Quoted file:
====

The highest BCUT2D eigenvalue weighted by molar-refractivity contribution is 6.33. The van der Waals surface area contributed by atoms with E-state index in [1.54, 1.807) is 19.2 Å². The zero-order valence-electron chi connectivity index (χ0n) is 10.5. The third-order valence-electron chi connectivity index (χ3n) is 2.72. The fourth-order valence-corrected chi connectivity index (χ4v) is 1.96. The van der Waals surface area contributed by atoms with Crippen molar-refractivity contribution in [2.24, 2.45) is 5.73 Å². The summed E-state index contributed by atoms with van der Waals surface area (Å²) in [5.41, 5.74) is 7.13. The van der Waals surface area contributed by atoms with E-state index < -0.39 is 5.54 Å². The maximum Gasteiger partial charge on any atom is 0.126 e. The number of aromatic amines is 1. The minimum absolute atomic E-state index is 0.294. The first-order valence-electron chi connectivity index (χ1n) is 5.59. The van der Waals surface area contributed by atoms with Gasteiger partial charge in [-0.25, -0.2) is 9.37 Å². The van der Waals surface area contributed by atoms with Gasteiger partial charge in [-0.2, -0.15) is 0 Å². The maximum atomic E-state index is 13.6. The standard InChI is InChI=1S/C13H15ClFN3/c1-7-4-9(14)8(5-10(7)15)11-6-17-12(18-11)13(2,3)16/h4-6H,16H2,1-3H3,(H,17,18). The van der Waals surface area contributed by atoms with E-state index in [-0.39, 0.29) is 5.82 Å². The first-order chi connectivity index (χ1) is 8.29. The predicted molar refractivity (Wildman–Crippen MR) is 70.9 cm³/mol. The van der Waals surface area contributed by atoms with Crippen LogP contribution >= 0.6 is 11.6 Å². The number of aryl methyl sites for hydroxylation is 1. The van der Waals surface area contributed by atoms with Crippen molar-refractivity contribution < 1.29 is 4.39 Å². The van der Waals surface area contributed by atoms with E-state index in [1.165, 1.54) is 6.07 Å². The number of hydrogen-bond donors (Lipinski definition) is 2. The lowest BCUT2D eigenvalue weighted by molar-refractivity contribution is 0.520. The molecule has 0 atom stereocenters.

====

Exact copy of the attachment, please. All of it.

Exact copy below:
The highest BCUT2D eigenvalue weighted by molar-refractivity contribution is 6.33. The van der Waals surface area contributed by atoms with E-state index in [1.54, 1.807) is 19.2 Å². The zero-order valence-electron chi connectivity index (χ0n) is 10.5. The third-order valence-electron chi connectivity index (χ3n) is 2.72. The fourth-order valence-corrected chi connectivity index (χ4v) is 1.96. The van der Waals surface area contributed by atoms with Crippen molar-refractivity contribution in [2.24, 2.45) is 5.73 Å². The summed E-state index contributed by atoms with van der Waals surface area (Å²) in [5.41, 5.74) is 7.13. The van der Waals surface area contributed by atoms with E-state index < -0.39 is 5.54 Å². The maximum Gasteiger partial charge on any atom is 0.126 e. The number of aromatic amines is 1. The minimum absolute atomic E-state index is 0.294. The first-order valence-electron chi connectivity index (χ1n) is 5.59. The van der Waals surface area contributed by atoms with Gasteiger partial charge in [-0.25, -0.2) is 9.37 Å². The van der Waals surface area contributed by atoms with Gasteiger partial charge in [-0.2, -0.15) is 0 Å². The maximum atomic E-state index is 13.6. The standard InChI is InChI=1S/C13H15ClFN3/c1-7-4-9(14)8(5-10(7)15)11-6-17-12(18-11)13(2,3)16/h4-6H,16H2,1-3H3,(H,17,18). The van der Waals surface area contributed by atoms with E-state index in [-0.39, 0.29) is 5.82 Å². The first-order chi connectivity index (χ1) is 8.29. The predicted molar refractivity (Wildman–Crippen MR) is 70.9 cm³/mol. The van der Waals surface area contributed by atoms with Crippen LogP contribution >= 0.6 is 11.6 Å². The number of aryl methyl sites for hydroxylation is 1. The van der Waals surface area contributed by atoms with Crippen molar-refractivity contribution < 1.29 is 4.39 Å². The van der Waals surface area contributed by atoms with E-state index in [1.165, 1.54) is 6.07 Å². The number of hydrogen-bond donors (Lipinski definition) is 2. The lowest BCUT2D eigenvalue weighted by molar-refractivity contribution is 0.520. The molecule has 0 atom stereocenters.